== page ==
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Frederick R. Remer
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Can allegations of domestic violence result in restraining order?

When a couple does not agree on something, things can escalate quickly. In most instances, this means a quick argument which is resolved at a later time. However, sometimes disagreements between spouses or family members can get really heated and, on some occasions, violent. If you or a loved one has been involved in an incident related to domestic violence, understanding what could happen next is important for both parties involved.

If the police are called to a home due to allegations of domestic violence, they may enforce and "EPO," or Emergency Protection Order. Emergency Protection Orders are a kind of restraining order, but a temporary restraining order. It's meant to give space to both parties involved in a domestic violence situation to prevent any further escalations of violent behavior. There are other, more permanent, restraining orders that could result after-the-fact.

There is the more traditional restraining order, sometimes called a protection order, that is meant to last in the long term. A protection order is different from an EPO because it lasts for a much longer period of time, typically for one to five years. In some extreme circumstances, protection orders can last for a lifetime. A victim can renew the protection order if that person still feels threatened by the abuser at a time when the protection order is expiring.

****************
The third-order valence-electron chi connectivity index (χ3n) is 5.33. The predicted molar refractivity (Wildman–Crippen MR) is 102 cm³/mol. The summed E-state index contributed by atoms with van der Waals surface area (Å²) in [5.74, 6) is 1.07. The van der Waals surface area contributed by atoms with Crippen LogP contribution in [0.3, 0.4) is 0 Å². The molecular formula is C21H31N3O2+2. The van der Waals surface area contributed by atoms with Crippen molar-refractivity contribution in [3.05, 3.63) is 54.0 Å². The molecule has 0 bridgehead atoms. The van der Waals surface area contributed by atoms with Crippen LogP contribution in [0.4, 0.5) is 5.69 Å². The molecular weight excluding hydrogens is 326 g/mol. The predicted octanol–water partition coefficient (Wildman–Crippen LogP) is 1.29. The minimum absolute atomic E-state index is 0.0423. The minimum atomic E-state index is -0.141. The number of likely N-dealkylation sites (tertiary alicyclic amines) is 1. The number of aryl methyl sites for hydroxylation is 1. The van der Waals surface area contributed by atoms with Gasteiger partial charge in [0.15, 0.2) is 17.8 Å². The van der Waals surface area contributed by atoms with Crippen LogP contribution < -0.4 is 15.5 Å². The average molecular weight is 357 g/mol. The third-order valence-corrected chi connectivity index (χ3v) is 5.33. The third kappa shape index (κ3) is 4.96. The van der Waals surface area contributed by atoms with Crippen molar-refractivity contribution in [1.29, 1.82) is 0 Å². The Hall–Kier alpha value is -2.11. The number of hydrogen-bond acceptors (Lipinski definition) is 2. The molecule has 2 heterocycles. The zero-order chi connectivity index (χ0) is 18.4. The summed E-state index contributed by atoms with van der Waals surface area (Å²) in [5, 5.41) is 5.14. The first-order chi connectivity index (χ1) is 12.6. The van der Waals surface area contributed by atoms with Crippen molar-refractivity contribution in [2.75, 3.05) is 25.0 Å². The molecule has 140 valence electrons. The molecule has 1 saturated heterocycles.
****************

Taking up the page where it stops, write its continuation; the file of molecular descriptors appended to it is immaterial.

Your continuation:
Restraining orders can complicate a person's life significantly. Since domestic violence, by definition, happens between family members, it could alienate a person from their family. It could have implications on a child custody arrangement if one exists, or will exist later on. It's important to understand the long-lasting consequences filing for a restraining order can have on everyone involved.

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